Physicists have been attempting to explain time since Albert Einstein published his theory of relativity. Prior to Einstein, defining exactly what time really is wasn’t necessary. But Einstein brought into play the idea of space-time, an idea that forced those who followed him to try to figure out exactly how people or objects occupy the same space at the same time.
The Persistence of Memory by Salvador Dali.
As Dawn Adès wrote, “The soft watches are an unconscious symbol of the relativity of space and time, a Surrealist meditation on the collapse of our notions of a fixed cosmic order”.
Most physicists agree that time is a dimension similar to length, width, and height. Yet ‘most’ does not equal ‘all’. There are other physicists who believe time is an illusion. The dimension and illusion crowds have been at odds for decades. Is one right and the other wrong? Or is it possible that time is neither one?
Defining a Dimension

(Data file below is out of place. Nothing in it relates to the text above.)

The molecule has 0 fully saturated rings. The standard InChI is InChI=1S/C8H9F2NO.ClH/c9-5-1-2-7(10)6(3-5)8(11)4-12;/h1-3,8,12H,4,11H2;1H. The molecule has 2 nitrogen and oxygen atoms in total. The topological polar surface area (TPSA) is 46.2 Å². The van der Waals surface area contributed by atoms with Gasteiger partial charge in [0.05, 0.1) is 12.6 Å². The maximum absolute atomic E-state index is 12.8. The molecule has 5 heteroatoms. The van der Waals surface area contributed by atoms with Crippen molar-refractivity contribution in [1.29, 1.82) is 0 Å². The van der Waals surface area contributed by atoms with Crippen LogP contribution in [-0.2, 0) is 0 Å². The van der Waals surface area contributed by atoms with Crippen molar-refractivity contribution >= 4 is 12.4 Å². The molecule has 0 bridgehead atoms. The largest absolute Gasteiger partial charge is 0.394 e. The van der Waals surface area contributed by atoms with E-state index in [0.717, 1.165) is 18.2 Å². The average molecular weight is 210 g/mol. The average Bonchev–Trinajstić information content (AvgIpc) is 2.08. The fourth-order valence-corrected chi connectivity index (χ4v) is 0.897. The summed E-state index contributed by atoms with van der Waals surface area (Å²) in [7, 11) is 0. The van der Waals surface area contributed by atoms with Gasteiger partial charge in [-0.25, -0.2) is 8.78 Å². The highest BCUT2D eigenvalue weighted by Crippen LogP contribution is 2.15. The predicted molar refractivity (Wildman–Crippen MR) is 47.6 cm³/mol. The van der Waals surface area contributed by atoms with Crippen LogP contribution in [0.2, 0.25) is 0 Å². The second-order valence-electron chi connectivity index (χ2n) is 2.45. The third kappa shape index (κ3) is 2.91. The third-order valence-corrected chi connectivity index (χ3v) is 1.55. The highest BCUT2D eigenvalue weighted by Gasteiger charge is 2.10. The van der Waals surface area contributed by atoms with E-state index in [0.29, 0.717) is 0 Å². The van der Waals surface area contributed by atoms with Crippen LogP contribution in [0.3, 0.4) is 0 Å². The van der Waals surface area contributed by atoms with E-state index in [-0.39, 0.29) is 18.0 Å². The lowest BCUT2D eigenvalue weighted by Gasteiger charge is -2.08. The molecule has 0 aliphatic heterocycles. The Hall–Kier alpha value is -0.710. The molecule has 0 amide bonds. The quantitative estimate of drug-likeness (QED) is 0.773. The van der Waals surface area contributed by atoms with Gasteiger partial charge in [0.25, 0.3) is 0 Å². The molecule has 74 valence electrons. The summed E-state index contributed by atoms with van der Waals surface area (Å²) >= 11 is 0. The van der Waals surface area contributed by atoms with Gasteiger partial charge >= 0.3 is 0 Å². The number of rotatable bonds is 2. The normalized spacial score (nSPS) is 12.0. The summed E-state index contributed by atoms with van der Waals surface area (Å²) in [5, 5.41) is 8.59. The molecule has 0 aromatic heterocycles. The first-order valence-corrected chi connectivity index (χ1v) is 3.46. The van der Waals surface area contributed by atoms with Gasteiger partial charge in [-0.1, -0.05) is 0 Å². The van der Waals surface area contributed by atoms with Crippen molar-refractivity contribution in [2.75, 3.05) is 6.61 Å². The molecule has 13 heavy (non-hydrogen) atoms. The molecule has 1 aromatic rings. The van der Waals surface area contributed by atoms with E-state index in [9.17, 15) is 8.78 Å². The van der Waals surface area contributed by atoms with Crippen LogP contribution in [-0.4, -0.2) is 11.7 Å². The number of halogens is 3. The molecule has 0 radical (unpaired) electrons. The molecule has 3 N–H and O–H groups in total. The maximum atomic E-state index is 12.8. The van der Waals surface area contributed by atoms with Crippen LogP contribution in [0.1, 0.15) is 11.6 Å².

The problem with attempting to explain time actually rests in defining what a dimension is. Look across the internet and you will discover a surprising lack of a clear definition. The one thing all the definitions have in common is the idea of measuring. Length is a measurable dimension. You can measure the distance between two points using a ruler or tape measure.
The physical properties of the first three dimensions make them easy to understand. Space is something we experience on a tangible level, so we have no trouble with the idea of length, width, and height being dimensions. But time is not tangible. That makes it a problem.
Without a hard and fast definition of the word, whether or not time is a dimension really rests in how you choose to define the terms. If Einstein’s theory is correct, it should be easy enough to move back and forth in time just as easily as you can walk back and forth on a pavement. The problem is that we still can’t do it.
Time Is Measurable
Einstein hypothesized that time is a measurable dimension. He wrote formulas and crunched tonnes of numbers to transform his hypothesis into a working theory. In the end, he determined that it would be possible to travel through time if you could manage to go far enough, fast enough. He believed that by combining the properties of physical space with those of speed and acceleration, one should be able to move forward and backward in time.